The lymphatic drainage of the lungs is provided by two lymphatic plexuses - the subpleural lymphatic plexus located below the pleura and the deep lymphatic plexus around the bronchi and bronchioles. The subpleural plexus (also called the superficial plexus) lies under the visceral pleura. It collects lymph from the peripheral lung tissue and drains to the ipsilateral (same side) bronchopulmonary (hilar) lymph nodes at the pulmonary hilum.

The deep plexus lies along the bronchial tree and pulmonary blood vessels, and it drains the bronchial tree and deeper structures of the lungs. Lymphatics from the deep plexus drain into the pulmonary nodes found within the lung parenchyma, and then lymph is carried next to the bronchopulmonary (hilar) nodes.

From the hilar nodes lymph is carried next to the tracheobronchial nodes located around the bifurcation of the trachea. The lower lobes of the lungs are drained via the inferior tracheobronchial nodes, but the superior lobes via the superior tracheobronchial nodes. From the tracheobronchial nodes, lymph further drains to the paratracheal lymph nodes along the trachea and then to the right and left bronchomediastinal trunks. From the bronchomediastinal trunks, lymph is carried to the thoracic duct on the left side and to the right lymphatic duct on the right side.

Innervation of lungs

The lungs receive autonomic nerve supply through the vagus nerve (CN X) and the sympathetic trunk. Sympathetic innervation happens through the upper thoracic and cervical sympathetic ganglia of the sympathetic trunk. Parasympathetic and sensory innervation is provided by the vagus nerve (CN X). Nerves arising from the vagus nerve and sympathetic trunk form two pulmonary plexuses - anterior and posterior. As their names suggest, they lie anterior and posterior to the structures going through the hilum. Both plexuses connect with the cardiac plexuses.

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The anterior pulmonary plexus is continuous posteriorly from the superficial cardiac plexus. It includes 2 - 4 branches of the vagus nerve and cervical sympathetic cardiac nerves via the deep and superficial parts of the cardiac plexus. The posterior pulmonary plexus is continuous laterally from the deep cardiac plexus. It is formed by 8 - 18 branches of the vagus nerve and cardiac branches from the second to fifth thoracic sympathetic ganglia.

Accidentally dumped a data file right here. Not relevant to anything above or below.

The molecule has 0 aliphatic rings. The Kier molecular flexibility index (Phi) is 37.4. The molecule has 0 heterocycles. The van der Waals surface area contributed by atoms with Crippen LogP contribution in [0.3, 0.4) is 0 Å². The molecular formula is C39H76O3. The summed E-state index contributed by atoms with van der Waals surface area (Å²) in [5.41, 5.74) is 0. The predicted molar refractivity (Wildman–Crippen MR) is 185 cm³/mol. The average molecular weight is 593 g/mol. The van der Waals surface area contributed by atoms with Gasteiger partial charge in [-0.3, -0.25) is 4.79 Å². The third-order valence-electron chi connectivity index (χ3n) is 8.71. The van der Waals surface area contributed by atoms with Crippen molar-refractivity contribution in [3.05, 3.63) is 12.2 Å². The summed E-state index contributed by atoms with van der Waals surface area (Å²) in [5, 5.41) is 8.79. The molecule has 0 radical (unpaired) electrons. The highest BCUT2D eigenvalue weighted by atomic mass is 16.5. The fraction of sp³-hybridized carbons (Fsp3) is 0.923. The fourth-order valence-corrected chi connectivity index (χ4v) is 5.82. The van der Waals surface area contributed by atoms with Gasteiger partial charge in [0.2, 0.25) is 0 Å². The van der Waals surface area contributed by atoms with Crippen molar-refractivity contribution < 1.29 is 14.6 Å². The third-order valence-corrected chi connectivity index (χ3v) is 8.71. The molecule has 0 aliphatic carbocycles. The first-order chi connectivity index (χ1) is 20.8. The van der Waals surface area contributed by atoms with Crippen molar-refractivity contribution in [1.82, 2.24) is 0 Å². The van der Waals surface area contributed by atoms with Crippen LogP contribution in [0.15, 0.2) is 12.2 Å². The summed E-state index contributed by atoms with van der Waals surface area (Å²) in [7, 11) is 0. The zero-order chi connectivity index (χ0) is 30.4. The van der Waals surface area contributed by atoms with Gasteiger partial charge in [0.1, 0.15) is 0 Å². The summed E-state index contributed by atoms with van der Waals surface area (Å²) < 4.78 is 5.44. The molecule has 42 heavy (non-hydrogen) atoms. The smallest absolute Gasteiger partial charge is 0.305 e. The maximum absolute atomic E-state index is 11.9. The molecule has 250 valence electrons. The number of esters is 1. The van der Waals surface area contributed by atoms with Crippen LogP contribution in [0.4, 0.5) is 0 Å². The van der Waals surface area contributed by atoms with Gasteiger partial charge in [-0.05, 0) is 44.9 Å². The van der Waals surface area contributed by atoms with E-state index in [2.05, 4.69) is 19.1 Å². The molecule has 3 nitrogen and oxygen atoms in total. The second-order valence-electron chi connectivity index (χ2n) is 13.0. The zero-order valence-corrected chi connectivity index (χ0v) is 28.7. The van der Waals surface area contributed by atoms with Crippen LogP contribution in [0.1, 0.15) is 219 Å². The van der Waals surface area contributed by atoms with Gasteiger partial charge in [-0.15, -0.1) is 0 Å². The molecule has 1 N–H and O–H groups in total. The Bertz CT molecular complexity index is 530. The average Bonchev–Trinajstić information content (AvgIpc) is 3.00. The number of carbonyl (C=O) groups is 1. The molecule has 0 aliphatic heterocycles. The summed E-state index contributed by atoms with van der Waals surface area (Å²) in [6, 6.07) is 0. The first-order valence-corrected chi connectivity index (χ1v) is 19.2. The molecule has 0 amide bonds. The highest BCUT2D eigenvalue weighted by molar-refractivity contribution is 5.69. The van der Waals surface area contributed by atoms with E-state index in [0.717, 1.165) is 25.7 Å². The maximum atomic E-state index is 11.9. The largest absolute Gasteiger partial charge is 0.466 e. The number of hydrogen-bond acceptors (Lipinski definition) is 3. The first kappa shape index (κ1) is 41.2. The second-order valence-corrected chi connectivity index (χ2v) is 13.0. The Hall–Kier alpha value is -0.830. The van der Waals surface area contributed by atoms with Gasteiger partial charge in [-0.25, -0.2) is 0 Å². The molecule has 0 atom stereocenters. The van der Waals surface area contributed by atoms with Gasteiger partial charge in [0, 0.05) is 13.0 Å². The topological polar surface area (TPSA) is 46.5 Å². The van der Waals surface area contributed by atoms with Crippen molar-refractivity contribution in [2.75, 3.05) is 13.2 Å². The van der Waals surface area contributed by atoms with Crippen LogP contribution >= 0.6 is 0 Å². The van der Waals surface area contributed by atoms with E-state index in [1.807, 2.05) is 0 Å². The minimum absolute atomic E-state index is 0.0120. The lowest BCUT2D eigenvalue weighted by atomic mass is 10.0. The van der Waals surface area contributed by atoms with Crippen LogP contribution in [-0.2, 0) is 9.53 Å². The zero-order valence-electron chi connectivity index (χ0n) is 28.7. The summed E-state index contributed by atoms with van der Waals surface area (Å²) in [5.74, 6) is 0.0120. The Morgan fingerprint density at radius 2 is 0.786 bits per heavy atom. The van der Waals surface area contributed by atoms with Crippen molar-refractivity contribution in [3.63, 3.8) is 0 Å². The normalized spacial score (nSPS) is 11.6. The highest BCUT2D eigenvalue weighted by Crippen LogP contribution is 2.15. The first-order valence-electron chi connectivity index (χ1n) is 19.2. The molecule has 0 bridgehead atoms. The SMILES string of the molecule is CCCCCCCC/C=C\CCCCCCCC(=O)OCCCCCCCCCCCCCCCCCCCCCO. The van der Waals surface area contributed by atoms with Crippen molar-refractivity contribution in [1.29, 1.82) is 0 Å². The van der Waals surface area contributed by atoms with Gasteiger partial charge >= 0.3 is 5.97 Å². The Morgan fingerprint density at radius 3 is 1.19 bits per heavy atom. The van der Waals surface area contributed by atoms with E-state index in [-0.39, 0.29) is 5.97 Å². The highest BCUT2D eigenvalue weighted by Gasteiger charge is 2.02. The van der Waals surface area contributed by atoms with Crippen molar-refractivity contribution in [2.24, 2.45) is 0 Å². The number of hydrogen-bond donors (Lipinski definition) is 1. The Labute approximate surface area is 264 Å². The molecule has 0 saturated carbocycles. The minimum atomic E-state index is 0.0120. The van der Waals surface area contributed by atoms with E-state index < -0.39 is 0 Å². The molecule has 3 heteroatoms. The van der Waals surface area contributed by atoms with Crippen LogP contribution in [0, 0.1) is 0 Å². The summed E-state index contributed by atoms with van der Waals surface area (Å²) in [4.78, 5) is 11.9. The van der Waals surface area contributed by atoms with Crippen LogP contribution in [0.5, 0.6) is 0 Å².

The parasympathetic nervous system stimulates the secretion from the bronchial glands. Also, it provides contractions of bronchial smooth muscle cells(bronchoconstriction) and the widening (vasodilatation) of the pulmonary vessels. The sympathetic system provides opposite effects. It causes relaxation of the bronchial smooth muscles (bronchodilation) and narrowing (vasoconstriction) of the pulmonary vessels.

Pleura

The term pleura describes a thin serous membrane that covers each lung and lines the thoracic cavity. It is formed by two layers: parietal and visceral. The parietal layer (also known as the parietal pleura) is attached to the internal surface of the thoracic wall. The visceral layer (or visceral pleura) surrounds the lungs and extends into the fissures between the lobes of the lungs.

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Both layers are continuous with each other at the pulmonary hilum. The parietal pleura is the thicker of the two. Moreover, it can be further subdivided into four portions. They are named according to the adjacent anatomical structures. The four parts of the parietal pleura are:

  • Costal pleura - lines the thoracic walls along the ribs;
  • Mediastinal pleura - lines the central aspects of the thorax along the mediastinum;
  • Diaphragmatic pleura - lines the thoracic cavity along the superior surface of the diaphragm;
  • Cervical pleura (also known as the pleural cupula) - lines the dome that forms at the apex of the lung.

Between both pleural layers is a potential space known as the pleural cavity. This space contains a small amount of a serous fluid that lubricates the membranes allowing them to slide along each other during breathing. The fluid also produces surface tension, allowing the lungs to expand together with the thorax during inspiration.

Pleura, Visceral pleura, Parietal pleura, Cervical pleura, Costal pleura, Mediastinal pleura, Diaphramatic pleura, Pleural cavity, Anterior view, Lungs with pleura, Intercostal muscles and ribs, Intercostal vessels, Intercostal muscles
Pleura by Anatomy Next

References:

  1. Broaddus, V. C., Ernst, J., King, T., & Lazarus, S. (2021). Murray & Nadel’s Textbook of Respiratory Medicine, 2-Volume Set (7th ed.). Elsevier.
  2. Drake, R., Vogl, W., & Mitchell, A. (2019). Gray’s Anatomy for Students: With Student Consult Online Access (4th ed.). Elsevier.
  3. Gray, H., & Carter, H. (2021). Gray’s Anatomy (Leatherbound Classics) (Leatherbound Classic Collection) by F.R.S. Henry Gray (2011) Leather Bound (2010th Edition). Barnes & Noble.
  4. Morris, M. J. (2021, May 3). Asthma: Practice Essentials, Background, Anatomy. Medscape. https://emedicine.medscape.com/article/296301-overview